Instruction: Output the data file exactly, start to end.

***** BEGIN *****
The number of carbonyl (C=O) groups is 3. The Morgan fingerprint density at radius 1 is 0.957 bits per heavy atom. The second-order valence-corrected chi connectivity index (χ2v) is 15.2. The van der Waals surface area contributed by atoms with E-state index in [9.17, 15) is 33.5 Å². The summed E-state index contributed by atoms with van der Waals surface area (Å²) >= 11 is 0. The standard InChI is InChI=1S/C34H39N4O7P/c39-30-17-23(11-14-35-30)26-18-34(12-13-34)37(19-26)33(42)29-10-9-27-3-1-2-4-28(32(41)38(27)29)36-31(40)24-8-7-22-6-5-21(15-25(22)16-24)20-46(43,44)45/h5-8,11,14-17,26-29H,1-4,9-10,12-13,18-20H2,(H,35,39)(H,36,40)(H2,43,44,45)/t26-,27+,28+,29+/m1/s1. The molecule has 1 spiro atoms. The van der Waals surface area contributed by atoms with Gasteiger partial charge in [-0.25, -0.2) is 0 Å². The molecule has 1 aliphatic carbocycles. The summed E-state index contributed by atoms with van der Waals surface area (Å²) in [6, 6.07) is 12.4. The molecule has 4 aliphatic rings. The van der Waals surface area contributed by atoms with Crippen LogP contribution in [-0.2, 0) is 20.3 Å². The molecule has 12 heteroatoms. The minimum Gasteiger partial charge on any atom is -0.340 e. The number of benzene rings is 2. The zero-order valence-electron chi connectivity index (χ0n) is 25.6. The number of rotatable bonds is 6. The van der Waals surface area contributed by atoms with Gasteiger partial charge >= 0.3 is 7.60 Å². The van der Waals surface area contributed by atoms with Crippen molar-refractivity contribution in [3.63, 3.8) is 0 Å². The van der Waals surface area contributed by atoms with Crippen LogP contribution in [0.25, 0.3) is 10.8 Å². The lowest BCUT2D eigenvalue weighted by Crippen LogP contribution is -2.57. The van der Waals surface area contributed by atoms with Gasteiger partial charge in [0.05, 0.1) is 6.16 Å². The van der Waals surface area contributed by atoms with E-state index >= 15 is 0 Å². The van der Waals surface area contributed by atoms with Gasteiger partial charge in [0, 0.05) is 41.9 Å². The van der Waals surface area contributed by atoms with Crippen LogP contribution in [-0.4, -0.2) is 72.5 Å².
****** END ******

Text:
The number of carbonyl (C=O) groups is 3. The Morgan fingerprint density at radius 1 is 0.957 bits per heavy atom. The second-order valence-corrected chi connectivity index (χ2v) is 15.2. The van der Waals surface area contributed by atoms with E-state index in [9.17, 15) is 33.5 Å². The summed E-state index contributed by atoms with van der Waals surface area (Å²) >= 11 is 0. The standard InChI is InChI=1S/C34H39N4O7P/c39-30-17-23(11-14-35-30)26-18-34(12-13-34)37(19-26)33(42)29-10-9-27-3-1-2-4-28(32(41)38(27)29)36-31(40)24-8-7-22-6-5-21(15-25(22)16-24)20-46(43,44)45/h5-8,11,14-17,26-29H,1-4,9-10,12-13,18-20H2,(H,35,39)(H,36,40)(H2,43,44,45)/t26-,27+,28+,29+/m1/s1. The molecule has 1 spiro atoms. The van der Waals surface area contributed by atoms with Gasteiger partial charge in [-0.25, -0.2) is 0 Å². The molecule has 1 aliphatic carbocycles. The summed E-state index contributed by atoms with van der Waals surface area (Å²) in [6, 6.07) is 12.4. The molecule has 4 aliphatic rings. The van der Waals surface area contributed by atoms with Crippen LogP contribution in [-0.2, 0) is 20.3 Å². The molecule has 12 heteroatoms. The minimum Gasteiger partial charge on any atom is -0.340 e. The number of benzene rings is 2. The zero-order valence-electron chi connectivity index (χ0n) is 25.6. The number of rotatable bonds is 6. The van der Waals surface area contributed by atoms with Gasteiger partial charge >= 0.3 is 7.60 Å². The van der Waals surface area contributed by atoms with Crippen molar-refractivity contribution in [3.63, 3.8) is 0 Å². The van der Waals surface area contributed by atoms with Crippen LogP contribution in [0.25, 0.3) is 10.8 Å². The lowest BCUT2D eigenvalue weighted by Crippen LogP contribution is -2.57. The van der Waals surface area contributed by atoms with Gasteiger partial charge in [0.05, 0.1) is 6.16 Å². The van der Waals surface area contributed by atoms with E-state index >= 15 is 0 Å². The van der Waals surface area contributed by atoms with Gasteiger partial charge in [0, 0.05) is 41.9 Å². The van der Waals surface area contributed by atoms with Crippen LogP contribution in [-0.4, -0.2) is 72.5 Å².